Caregiver Conundrum Redux: The Entrenchment of Structural Norms
31 Pages Posted: 28 Jan 2015 Last revised: 12 Nov 2015
Date Written: January 26, 2015
Scholars and feminists (and feminist scholars) have been debating ways to ameliorate the work-family conflict for several decades. For some of us writing in this area, it seems as if the debate is endless and ineradicable. Unfortunately, this Article does not end the debate with some brilliant solution. Instead, I attempt to explain why the “caregiver conundrum” is so unwieldy and unyielding. The reason, I argue, is because of the entrenchment of structural norms in the workplace. By structural norms, I am referring to employers’ rules and practices regarding hours, shifts, schedules, attendance, leaves of absence, etc. — basically, when and where the work is performed. In this Article, I argue that employers are very reluctant to make modifications to the structural norms of their workplace and courts are loath to force them to do so. Because many individuals with disabilities ask for modifications to the structural norms pursuant to the Americans with Disabilities Act, I use this body of law to demonstrate the entrenchment of these norms. And because these norms are so entrenched, I explain how proposed solutions, both litigation- and legislation-focused, will ultimately fail. Instead of the many solutions that have been proposed thus far, the only way to truly solve the caregiver conundrum is to dismantle the entrenchment of the structural norms.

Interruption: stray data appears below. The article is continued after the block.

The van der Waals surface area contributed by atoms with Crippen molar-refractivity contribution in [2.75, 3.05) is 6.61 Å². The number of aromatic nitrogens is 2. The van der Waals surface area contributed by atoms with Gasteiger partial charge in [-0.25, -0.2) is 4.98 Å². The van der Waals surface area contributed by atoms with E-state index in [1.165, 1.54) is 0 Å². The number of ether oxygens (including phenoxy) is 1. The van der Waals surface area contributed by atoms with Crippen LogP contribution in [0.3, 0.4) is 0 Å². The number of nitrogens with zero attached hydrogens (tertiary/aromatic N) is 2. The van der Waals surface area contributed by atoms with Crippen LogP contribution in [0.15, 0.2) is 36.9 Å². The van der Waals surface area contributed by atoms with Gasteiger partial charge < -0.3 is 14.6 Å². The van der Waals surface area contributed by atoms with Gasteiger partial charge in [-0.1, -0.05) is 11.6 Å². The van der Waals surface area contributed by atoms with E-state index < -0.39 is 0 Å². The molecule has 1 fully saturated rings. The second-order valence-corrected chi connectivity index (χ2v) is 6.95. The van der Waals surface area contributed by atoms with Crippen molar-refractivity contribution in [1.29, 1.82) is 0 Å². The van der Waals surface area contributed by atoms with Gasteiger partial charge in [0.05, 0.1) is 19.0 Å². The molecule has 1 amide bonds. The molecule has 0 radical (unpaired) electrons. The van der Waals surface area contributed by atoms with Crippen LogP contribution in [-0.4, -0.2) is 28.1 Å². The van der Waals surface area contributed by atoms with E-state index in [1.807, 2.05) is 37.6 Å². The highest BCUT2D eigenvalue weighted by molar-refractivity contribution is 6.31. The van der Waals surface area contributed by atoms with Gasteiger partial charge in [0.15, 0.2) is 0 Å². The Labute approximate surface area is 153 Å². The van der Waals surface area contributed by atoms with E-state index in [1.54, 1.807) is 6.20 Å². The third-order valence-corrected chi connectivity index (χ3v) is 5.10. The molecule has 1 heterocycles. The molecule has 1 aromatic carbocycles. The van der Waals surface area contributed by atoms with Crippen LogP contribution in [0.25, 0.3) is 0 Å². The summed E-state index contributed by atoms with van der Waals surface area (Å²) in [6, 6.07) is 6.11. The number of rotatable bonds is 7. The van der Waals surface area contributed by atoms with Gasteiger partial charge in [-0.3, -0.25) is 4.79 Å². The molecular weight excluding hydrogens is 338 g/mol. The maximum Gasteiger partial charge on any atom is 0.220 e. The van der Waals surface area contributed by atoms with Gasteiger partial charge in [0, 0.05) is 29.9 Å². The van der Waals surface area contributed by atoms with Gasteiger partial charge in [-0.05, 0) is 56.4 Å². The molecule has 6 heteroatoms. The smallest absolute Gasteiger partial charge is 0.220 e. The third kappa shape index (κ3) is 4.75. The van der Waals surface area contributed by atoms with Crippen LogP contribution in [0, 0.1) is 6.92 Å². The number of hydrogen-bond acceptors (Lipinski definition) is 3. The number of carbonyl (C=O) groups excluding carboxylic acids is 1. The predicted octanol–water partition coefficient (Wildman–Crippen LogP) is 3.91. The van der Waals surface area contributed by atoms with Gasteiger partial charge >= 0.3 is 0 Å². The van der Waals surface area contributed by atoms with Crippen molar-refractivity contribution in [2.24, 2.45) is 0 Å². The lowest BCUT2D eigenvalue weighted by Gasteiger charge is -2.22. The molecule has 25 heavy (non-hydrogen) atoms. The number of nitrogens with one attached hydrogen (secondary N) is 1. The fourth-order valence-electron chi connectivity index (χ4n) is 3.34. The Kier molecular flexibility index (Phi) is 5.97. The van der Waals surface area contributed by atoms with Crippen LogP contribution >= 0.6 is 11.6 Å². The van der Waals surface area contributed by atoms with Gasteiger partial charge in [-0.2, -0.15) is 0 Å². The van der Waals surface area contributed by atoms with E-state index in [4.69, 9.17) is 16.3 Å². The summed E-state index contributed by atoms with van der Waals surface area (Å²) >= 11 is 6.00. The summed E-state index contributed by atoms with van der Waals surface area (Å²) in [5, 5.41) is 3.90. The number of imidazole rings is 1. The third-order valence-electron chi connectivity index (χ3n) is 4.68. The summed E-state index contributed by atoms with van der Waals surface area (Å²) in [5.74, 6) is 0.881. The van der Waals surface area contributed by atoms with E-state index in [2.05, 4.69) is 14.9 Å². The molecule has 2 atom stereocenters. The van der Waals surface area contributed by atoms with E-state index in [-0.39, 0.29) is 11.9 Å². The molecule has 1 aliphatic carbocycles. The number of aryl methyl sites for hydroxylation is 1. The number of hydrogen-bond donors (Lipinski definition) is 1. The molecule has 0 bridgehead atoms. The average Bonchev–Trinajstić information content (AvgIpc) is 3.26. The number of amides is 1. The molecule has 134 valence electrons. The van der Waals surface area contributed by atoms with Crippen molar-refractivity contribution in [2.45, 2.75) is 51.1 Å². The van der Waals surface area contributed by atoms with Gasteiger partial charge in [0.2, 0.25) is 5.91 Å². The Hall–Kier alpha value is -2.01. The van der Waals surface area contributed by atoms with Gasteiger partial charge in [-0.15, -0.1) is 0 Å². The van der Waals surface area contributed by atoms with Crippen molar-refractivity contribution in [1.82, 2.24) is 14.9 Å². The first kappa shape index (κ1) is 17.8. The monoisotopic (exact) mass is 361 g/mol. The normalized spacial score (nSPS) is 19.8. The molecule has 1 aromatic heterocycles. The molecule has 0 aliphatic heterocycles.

Keywords: discrimination, gender, sex, caregiving, accommodation, caregivers, workplace, employees, ADA
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